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Strict Products Liability: The Original Intent, 10 Cardozo L. Rev. 2301 (1989)


The adoption of Section 402A of the Restatement (Second) of Torts in 1965 is commonly viewed as initiating a revolution in the law of torts. Obviously, Section 402A's standard of strict liability for defective and unreasonably dangerous products transformed the field of products liability from a minor adjunct of warranty law into an enormous source of modern litigation. But the transformation of law occasioned by the adoption of the strict liability approach has been broader. It is common to regard Section 402A as having shifted the basis of American tort law altogether from the modest concerns of corrective justice toward the far bolder objectives of regulating safety and providing widespread compensation. In the United States before the Section 402A revolution, and in common law countries without some version of Section 402A today, tort law serves chiefly to restore some relationship between parties that has been upset through morally negligent behavior. Since the Section 402A revolution in the United States, in contrast, tort law has become .the dominant modern policy instrument for regulating harm-causing activities and providing compensation to the injured.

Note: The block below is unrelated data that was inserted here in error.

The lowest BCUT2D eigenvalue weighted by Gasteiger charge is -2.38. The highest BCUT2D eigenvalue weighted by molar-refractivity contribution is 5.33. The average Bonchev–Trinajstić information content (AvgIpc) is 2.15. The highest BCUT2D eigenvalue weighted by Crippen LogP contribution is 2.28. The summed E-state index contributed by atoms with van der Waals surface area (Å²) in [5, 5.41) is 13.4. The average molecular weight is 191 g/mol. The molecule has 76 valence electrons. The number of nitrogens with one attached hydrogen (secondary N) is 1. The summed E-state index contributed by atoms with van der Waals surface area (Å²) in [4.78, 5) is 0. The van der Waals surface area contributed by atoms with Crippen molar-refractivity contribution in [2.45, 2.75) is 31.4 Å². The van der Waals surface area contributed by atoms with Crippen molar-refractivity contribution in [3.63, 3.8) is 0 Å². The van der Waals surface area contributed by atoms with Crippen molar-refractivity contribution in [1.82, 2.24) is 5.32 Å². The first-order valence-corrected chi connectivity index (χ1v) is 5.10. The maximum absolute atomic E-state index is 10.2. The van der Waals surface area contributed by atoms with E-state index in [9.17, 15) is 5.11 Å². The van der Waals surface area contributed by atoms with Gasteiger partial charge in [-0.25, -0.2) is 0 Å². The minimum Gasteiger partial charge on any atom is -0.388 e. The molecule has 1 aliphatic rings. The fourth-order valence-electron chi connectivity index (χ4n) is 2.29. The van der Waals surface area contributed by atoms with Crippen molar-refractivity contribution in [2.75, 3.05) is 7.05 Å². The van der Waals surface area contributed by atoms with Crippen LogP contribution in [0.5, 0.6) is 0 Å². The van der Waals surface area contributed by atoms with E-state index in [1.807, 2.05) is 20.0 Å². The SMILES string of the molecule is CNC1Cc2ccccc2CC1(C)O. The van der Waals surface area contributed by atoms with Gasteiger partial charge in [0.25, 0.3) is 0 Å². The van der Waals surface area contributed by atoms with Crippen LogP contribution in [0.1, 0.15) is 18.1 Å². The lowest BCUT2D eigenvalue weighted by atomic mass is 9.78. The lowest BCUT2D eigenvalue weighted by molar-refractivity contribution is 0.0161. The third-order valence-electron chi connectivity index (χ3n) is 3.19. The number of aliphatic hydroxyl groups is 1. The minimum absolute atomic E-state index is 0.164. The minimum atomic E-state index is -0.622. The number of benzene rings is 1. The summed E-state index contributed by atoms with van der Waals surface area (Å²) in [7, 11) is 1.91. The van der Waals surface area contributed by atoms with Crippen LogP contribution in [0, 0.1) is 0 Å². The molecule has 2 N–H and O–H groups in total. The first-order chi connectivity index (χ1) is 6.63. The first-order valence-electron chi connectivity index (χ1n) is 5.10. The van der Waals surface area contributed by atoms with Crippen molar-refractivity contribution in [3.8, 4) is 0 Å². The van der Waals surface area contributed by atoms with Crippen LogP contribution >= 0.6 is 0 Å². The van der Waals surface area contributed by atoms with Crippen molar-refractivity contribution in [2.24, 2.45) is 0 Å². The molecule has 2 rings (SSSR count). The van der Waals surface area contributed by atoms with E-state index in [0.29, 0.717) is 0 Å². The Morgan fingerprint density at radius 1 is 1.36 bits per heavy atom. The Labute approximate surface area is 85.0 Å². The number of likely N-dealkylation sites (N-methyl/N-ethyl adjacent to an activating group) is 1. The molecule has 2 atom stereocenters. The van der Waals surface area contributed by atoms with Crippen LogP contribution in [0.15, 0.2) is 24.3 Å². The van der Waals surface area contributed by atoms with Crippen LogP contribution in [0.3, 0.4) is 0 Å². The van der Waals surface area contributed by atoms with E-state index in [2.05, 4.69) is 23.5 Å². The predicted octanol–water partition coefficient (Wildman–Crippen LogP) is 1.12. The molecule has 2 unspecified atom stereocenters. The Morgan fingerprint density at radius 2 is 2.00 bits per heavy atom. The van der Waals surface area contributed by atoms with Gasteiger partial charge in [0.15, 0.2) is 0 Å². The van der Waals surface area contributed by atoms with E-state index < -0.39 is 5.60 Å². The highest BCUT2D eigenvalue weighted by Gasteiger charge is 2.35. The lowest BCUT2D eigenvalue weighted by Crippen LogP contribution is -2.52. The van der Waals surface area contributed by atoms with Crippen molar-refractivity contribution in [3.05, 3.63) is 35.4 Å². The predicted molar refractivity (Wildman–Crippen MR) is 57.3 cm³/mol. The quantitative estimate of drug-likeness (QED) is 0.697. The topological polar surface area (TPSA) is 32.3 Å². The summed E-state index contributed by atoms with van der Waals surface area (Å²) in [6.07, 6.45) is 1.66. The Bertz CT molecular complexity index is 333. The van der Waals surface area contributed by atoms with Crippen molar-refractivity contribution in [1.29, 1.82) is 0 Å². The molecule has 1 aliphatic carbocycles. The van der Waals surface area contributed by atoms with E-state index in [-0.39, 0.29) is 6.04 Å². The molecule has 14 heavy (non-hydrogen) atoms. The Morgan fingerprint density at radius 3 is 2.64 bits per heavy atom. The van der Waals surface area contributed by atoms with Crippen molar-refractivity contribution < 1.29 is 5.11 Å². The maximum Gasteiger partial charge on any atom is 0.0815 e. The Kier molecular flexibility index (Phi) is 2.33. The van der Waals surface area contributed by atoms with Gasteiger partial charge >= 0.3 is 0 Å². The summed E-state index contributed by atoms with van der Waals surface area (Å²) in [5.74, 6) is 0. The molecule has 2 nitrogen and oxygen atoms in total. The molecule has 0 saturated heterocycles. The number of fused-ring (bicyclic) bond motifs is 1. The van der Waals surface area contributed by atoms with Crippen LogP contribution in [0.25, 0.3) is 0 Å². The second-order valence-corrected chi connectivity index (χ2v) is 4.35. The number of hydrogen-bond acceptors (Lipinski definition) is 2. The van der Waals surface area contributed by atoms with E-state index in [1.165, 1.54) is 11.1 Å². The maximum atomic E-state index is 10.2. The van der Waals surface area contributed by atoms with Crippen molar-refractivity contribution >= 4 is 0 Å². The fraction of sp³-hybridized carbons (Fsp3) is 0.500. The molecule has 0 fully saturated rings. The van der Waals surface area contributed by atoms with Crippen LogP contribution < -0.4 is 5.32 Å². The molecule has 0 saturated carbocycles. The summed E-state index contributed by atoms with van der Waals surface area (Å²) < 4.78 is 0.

The dimensions of this conceptual revolution in tort law should not be underestimated. Throughout its history, the United States has regarded direct regulation of industrial activities with suspicion, limiting regulatory intervention to a narrow set of industries, most commonly those dominated by natural monopoly. Yet today, after the tort law revolution of the mid-1960s, courts employ civil damage judgments to establish fine-tuned incentives to control the accident rate by internalizing injury costs to every product manufacturer and every service provider.

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